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For weeks, President Trump has been criticized for exaggerating the brutality experienced by migrant women on the border as he makes his case for a wall.
A Rose Garden address in January was only one of the times when Mr. Trump has made the claim:
“Women are tied up. They’re bound. Duct tape put around their faces, around their mouths. In many cases, they can’t even breathe. They’re put in the backs of cars or vans or trucks.”
If the president was suggesting that such savagery occurs daily on America’s southern border, then he was indeed exaggerating. News organizations and immigrant advocate groups were quick to express skepticism. Trafficking experts told the news media they had not heard of such an episode.
But there is some truth to the president’s descriptions of the threat of sexual assault and of women who have been duct-taped and bound.
Undocumented women have been duct-taped and tied up before, during and after their migration to the United States, The Times discovered while reporting this story. Maybe not frequently, but it has happened.
“Because I didn’t want to let them, they tied my feet together and my hands behind my back,” a 45-year-old Honduran woman told us in an interview. She said she was raped after her smugglers forced her into prostitution shortly after she illegally crossed the border in Texas. The woman, who now lives in Austin and who asked to be identified by her first name, Lucy, was held captive in a makeshift brothel in the South Texas city of McAllen.
Human smuggling has grown more and more violent, as border security tightens and as the smuggling of people and drugs becomes costlier and riskier. In this particular kind of border crossing, the smugglers are paid thousands of dollars by the migrants, but the relationship resembles not seller and buyer but prisoner and warden.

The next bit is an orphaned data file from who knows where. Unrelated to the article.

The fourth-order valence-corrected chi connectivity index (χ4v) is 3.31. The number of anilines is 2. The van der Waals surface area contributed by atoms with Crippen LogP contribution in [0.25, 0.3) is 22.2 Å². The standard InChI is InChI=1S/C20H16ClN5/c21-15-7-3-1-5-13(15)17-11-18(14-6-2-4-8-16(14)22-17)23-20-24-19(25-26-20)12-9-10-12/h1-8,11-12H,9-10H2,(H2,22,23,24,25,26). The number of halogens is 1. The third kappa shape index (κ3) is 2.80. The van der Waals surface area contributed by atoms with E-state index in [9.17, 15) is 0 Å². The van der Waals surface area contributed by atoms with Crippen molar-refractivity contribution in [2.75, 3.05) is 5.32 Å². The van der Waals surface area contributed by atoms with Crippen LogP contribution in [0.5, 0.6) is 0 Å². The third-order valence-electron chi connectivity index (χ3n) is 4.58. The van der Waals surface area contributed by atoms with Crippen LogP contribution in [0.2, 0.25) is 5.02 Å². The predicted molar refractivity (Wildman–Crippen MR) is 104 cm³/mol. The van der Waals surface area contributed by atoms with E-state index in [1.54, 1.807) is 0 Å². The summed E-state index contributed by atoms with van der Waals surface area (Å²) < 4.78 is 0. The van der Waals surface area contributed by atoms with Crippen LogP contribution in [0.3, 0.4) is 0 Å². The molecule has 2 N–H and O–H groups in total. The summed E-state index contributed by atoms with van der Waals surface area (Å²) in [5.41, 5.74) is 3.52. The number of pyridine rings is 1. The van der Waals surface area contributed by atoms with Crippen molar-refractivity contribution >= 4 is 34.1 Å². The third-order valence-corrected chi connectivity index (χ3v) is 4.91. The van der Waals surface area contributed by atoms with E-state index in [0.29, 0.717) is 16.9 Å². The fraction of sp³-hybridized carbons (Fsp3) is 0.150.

The smugglers are called coyotes, and the migrants are called pollos, or chickens, and these terms very much reflect the dehumanized nature of a migrant’s journey through the borderlands. Clients are sometimes forced to take off their shoes or strip to their underwear to prevent them from fleeing. The coyotes control when and what the migrants eat, and where they sleep. They decide when their debt can be considered paid.
In one trailer home in Carrizo Springs, Tex., smugglers raped a Salvadoran woman and tortured two men — covering the men’s hands with plastic bags, putting their hands on a stool and pounding their fingers with a hammer — all because their relatives failed to pay the fees.
And the smugglers are not the only culprits.
In 2000, a Border Patrol agent in Arizona, Dennis M. Johnson, was charged with sexual assault and kidnapping after he forced a 21-year-old migrant from El Salvador to disrobe and perform oral sex on him while she was handcuffed with her hands behind her back.
In 2014 near McAllen, three Honduran migrants — a woman, her daughter and her daughter’s 14-year-old friend — crossed the Rio Grande and came across a uniformed Border Patrol agent. The agent, Esteban Manzanares, bound them with plastic police restraints, put silver duct-tape on their mouths and kidnapped them, driving them around in the back of his Border Patrol truck.
“I thought he was going to harm us, because from the moment that he duct-taped our mouths, I felt that that was not normal anymore,” said the woman, 40, who asked to be identified by her initials, M.G.
Mr. Manzanares tried to kill M.G. and her daughter, and then handcuffed the 14-year-old girl to a tree, her mouth still taped. He finished his shift, returned to the tree for the girl, drove her to his apartment and tied her to a bunk-bed, where he repeatedly sexually assaulted her. Her ordeal ended only many hours later, when law enforcement agents closed in on the apartment, and Mr. Manzanares, facing imminent capture, took his own life.
— MANNY FERNANDEZ, reporting from McAllen, Tex.
Manny is one of a team of New York Times journalists currently deployed along the border. Each week they’ll be sharing a slice of their reporting about the border and the people who spend time on both sides of it.
Do you have questions about life on the border? Or feedback about this newsletter? Email us at: firstname.lastname@example.org.
It’s hard to find one number that encapsulates the myths versus the realities of living in a border city. This one comes pretty close.